Overdosing on Trazodone: Can You Get High?
Trazodone is a prescription antidepressant that belongs to a class of medications known as SARIs, or serotonin antagonist and reuptake inhibitor. While it can be prescribed for major depressive disorder or seasonal affective disorder, it is often given to individuals who struggle with insomnia as an alternative to traditional sedatives.
While uncommon, it is possible to overdose on Trazodone if you take it in excess or use it in ways that are not directed by a licensed physician. Let’s talk about what dosage can lead to negative side effects and what can happen if you overdose on this antidepressant medication.
What is Trazodone?
Trazodone works similarly to many other antidepressants in the SSRI, selective serotonin reuptake inhibitor, class. This is because it blocks the absorption of serotonin into the brain’s neurons to increase its availability. Serotonin is a neurochemical that regulates mood and feelings of well-being.
However, it also works by preventing serotonin particles from being absorbed by binding to undesired receptors and redirecting them to more desirable ones that have more control over nerve cells and mood circuits.
What is a Typical Dose of Trazodone?
At low doses, Trazodone is an effective medication that has sedative properties. Due to its relatively short half life of 10-12 hours, smaller doses are perfect for helping with insomnia because it won’t lead to daytime drowsiness the following morning.
Typically, a dose of Trazodone for insomnia is anywhere from 25-100 mg. The half life of such small doses is only around 3-6 hours.
For depression, higher doses are required. In general, a doctor may prescribe you 150-400 mg, sometimes divided into two doses. This amount can be increased or decreased depending on your doctor’s suggestion.
What If You Forget To Take a Dose?
Forgetting or missing a dose of Trazodone is possible. If you forget, don’t panic. Just try to take it as soon as you remember. However, if it is almost time for your next dose, skip the missed dose and go back to your regular dosing schedule.
Never double up on a dosage of Trazodone, as it may lead to an overdose depending on how much you are supposed to take.
The amount of Trazodone you ingest within a 24 hour period should never exceed 600 mg. As such, anything higher than that is considered an overdose.
Keep in mind that this doesn’t guarantee you will start to feel overdose symptoms, but it can increase your chances. It is important to make sure you are following the instructions given by your doctor to avoid complications.
The symptoms of a trazodone overdose include:
- Slowed breathing: Trazodone has sedative properties, so ingesting large amounts can slow down the process of internal organs. This includes the lungs. If your breathing slows or stops, seek medical assistance.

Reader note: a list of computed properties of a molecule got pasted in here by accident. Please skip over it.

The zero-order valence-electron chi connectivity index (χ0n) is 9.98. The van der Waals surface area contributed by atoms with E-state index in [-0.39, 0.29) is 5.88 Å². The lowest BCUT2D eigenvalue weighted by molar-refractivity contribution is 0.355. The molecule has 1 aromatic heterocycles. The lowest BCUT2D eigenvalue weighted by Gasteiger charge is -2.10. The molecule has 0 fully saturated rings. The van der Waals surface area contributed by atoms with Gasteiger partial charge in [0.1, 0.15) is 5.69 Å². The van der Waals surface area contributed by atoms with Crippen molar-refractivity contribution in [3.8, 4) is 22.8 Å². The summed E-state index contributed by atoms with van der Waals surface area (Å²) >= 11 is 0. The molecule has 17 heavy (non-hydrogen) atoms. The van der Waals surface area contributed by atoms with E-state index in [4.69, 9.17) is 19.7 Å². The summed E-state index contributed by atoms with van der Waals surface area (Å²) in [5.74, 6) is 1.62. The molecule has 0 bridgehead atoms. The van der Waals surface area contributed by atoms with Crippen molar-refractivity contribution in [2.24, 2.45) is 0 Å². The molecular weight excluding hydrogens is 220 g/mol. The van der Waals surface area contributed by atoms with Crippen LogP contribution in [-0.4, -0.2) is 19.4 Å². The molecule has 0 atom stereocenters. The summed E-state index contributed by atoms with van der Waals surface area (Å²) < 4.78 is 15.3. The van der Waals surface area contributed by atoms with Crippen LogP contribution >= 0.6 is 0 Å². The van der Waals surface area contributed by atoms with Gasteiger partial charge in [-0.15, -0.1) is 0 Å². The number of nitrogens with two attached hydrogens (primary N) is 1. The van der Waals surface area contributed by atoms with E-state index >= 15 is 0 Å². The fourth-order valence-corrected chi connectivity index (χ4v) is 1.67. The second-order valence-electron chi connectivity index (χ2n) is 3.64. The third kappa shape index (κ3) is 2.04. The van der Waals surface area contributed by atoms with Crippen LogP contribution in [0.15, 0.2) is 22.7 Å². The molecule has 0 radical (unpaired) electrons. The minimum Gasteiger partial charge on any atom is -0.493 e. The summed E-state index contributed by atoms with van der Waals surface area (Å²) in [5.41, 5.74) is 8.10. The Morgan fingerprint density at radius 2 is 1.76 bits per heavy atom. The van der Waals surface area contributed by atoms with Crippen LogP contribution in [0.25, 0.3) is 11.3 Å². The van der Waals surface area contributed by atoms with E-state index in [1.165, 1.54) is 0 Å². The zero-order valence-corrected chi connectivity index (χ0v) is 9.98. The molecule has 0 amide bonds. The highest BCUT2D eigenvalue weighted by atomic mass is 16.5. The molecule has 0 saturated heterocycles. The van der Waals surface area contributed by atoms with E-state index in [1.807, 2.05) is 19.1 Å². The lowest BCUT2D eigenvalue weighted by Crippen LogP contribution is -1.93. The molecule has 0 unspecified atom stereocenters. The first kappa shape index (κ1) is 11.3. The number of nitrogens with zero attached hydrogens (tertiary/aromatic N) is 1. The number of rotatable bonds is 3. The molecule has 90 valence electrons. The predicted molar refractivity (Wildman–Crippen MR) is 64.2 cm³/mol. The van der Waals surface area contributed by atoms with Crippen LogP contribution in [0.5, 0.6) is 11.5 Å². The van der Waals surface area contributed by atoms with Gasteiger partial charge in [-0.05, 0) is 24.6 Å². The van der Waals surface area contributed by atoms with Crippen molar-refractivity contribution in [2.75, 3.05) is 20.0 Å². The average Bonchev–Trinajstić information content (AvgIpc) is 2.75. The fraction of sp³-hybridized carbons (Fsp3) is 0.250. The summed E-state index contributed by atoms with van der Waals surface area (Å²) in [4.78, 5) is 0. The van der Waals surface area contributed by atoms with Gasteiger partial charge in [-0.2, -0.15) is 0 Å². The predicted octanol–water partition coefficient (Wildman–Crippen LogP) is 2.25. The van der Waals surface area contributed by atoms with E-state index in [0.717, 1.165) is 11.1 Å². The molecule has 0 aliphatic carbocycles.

- Irregular heart rate or low blood pressure: An overdose of Trazodone can also have a negative effect on your cardiovascular system. It may cause irregular heart rhythms, chest pain, faint pulse, or a low blood pressure.
- Decreased cognition: Trazodone acts upon the central nervous system, so too much can have an impact on your brain. This may result in headaches, dizziness, extreme drowsiness, or uncoordinated movement. In severe circumstances, it may lead to seizure or coma.
There are a lot of misconceptions surrounding antidepressants, mainly due to the chance of these side effects occurring. Keep in mind that these are severe side effects that are unlikely as long as you take your medication as prescribed. Antidepressant medications are a highly effective treatment for many mental health conditions.
Will Overdosing Make You High?
Taking excessive amounts of Trazodone may cause you to experience decreased cognition, possible hallucinations, or delirium that are reminiscent of feeling euphoric. Furthermore, the way that Trazodone can slow your internal organs is extremely dangerous. You should never exceed the daily dose recommended by your doctor.
Treating a Trazodone Overdose
If you or someone around you may be experiencing a drug overdose of any kind, seek emergency assistance immediately. Once at the hospital, it may be helpful to know how much was ingested and at what specific time.
There is no way to “treat” a Trazodone overdose, time is the only way to allow it to run its course. Since it has a relatively short half life, the drug may be able to exit the system fairly quickly.
With that in mind, doctors can use methods to treat the symptoms of an overdose to prevent injury or death. Intubation may be required to help promote proper breathing, and doctors may choose to use a gastric suction, or stomach pump, to decontaminate the contents of the stomach.
Nearly all Trazodone overdoses can be successfully managed with immediate efforts.
Trazodone is an antidepressant medication that is often prescribed to help with major depressive disorder. However, due to its sedative effects, it is common for treating insomnia as well.
Lower doses of Trazodone (25-100 mg) are used for insomnia, as it has a much lower half life and won’t lead to daytime drowsiness. However, higher doses (150-400 mg) are needed to achieve an antidepressant effect. These doses can be increased as high as 600 mg.
As such, anything above 600 mg is considered an overdose. While symptoms aren’t guaranteed, overdosing on Trazodone can lead to slowed or stopped breathing, lower blood pressure and heart rate, and decreased cognition. While this may lead to feelings of euphoria, it is extremely dangerous to depress the function of your internal organs to this extent.
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